The Green Road stars a difficult mother and her four children through a couple of decades, told through their individual stories and then a dramatic Christmas gathering. The individual stories sometimes read more like documentaries than a novel, especially those of the sons who leave their small Irish village for, respectively, the US and Mali. The self-centered matriarch is splendid, and the dutiful and occasionally resentful older daughter is also captured well, but it all felt, to me, a bit forced and disjointed.
Tag Archives: Ireland
Academy Street tells a banal story of an Irish woman who, having lost her mother early, immigrates to the US and undergoes many traumatic life events. I did not care much for the story but the writing, especially the first few chapters that describe her growing up with an angry, bereaved father in Ireland, is powerful, especially the very first chapter that describes her mother’s funeral from the perspective of a lonely seven-year old. It went downhill from that beautiful start, in my opinion.
The eponymous Nora Webster is a slightly overwhelmed widow who just lost her husband and is juggling four children and too little money in a small town where everyone knows her business and is not exactly embracing any sign of independence on her part. But she perseveres and in tiny ways at first finds her way to a more autonomous life. The quiet story reminded me very much of Someone, the story of a mostly anonymous woman in Brooklyn — but here the author takes us into Nora’s mind and her occasional rage at the establishment and the limitations everyone is putting on her. So her main victory is to repaint her living room, but it feels like a symbol for so much more,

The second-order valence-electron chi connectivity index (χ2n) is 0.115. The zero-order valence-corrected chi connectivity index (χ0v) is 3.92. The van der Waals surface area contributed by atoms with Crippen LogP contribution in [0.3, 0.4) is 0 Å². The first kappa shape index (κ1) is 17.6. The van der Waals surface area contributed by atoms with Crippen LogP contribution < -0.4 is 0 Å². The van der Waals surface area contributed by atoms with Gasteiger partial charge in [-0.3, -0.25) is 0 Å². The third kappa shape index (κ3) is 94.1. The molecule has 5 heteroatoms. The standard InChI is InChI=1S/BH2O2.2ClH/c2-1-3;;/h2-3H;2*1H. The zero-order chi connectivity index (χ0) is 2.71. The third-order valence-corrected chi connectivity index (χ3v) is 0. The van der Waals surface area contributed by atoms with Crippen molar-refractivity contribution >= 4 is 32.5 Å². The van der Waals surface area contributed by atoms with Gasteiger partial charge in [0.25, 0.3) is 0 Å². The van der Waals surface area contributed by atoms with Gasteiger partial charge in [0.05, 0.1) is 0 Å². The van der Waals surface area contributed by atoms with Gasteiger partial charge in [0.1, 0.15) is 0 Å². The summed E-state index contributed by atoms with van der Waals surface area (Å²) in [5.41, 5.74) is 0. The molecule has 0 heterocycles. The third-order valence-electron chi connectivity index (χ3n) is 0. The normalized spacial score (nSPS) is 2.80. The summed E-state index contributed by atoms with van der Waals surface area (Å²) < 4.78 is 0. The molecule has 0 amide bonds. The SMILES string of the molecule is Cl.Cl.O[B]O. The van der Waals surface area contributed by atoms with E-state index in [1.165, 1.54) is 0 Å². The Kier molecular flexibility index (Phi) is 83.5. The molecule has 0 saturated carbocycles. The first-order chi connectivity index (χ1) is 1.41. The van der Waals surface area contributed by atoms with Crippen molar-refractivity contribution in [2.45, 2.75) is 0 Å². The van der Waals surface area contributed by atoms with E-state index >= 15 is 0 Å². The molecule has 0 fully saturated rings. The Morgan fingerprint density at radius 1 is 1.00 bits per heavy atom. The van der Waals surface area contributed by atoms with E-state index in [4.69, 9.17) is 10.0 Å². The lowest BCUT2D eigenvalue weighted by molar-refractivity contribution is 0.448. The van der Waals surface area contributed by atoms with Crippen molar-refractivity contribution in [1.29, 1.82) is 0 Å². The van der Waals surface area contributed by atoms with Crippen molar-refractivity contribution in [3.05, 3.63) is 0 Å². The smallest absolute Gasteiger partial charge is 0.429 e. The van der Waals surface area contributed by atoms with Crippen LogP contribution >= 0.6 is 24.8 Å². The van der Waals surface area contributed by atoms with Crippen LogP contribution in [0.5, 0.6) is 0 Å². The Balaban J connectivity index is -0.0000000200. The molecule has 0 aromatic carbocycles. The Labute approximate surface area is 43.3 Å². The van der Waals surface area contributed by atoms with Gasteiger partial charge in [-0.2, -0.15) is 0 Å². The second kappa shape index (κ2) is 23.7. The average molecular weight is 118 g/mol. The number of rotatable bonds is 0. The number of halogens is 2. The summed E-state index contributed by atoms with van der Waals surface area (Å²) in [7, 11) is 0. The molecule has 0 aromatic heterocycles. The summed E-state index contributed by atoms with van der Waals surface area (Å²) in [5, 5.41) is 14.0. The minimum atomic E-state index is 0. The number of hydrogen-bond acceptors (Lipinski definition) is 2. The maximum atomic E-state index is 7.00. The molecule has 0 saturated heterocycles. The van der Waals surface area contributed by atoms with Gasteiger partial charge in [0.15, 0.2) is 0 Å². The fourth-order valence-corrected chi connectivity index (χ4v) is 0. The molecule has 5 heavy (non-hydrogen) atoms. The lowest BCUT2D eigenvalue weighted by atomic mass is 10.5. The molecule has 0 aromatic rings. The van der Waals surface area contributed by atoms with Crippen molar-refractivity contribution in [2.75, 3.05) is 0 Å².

The Secret Place bored me. It’s the story of a cold case investigation, the murder of a high school boy on the ground of a girls’ boarding school. The detectives, a gifted woman undermined by sexism on the squad and a man who is trying for a promotion, are wonderfully portrayed in their uneasy partnership. But the story they are investigating is seeped in inane girl rivalries, ineptly contained by a caricatural principal and teachers, and I could not wait for the 500 or so pages to end, along with their descriptions of vapid visits to the mall, silly flirtations, and lies everywhere, for no good reason.
History of the Rain features a dead twin, a dying teenager, a loser dad, and a strong Irish mum. A soppy sentimental drama? Not at all. Ruth Swain shines as she writes a classic family saga, but with many wonderful twists and told in a pitch-perfect contemporary voice. I was sorry when I got to the last page….
Skippy Dies in the first chapter of this book, as promised, and the rest of the book is devoted to what led to the death of the 14-year old Irish boarding school student, and the consequences of his death. We are in for a dark story of a world where the boys are mostly ignored by their parents, misunderstood or bullied (or worse!) by the teachers, and generally left to their own devices, which could work fine, I suppose, if all of them were like Skippy or his brainy roommate, but of course there are a few troublemakers who make life very difficult for the others.
There are some beautifully captured moments, including the fascination of the teenagers for a comely female substitute teacher and the besottedness of the history teacher for that same sub. The machinations of the ambitious principal and the politics of the school are also described in exquisite horror. But there are 661 pages in the book, and the action cannot fill anywhere near 661 pages so we suffer through painful teenage text messages and the like. Also, those texting adolescents with Internet access seem terrifyingly ignorant of the facts of life, even if we’d like to think that Irish boarding schools are somehow sheltered from them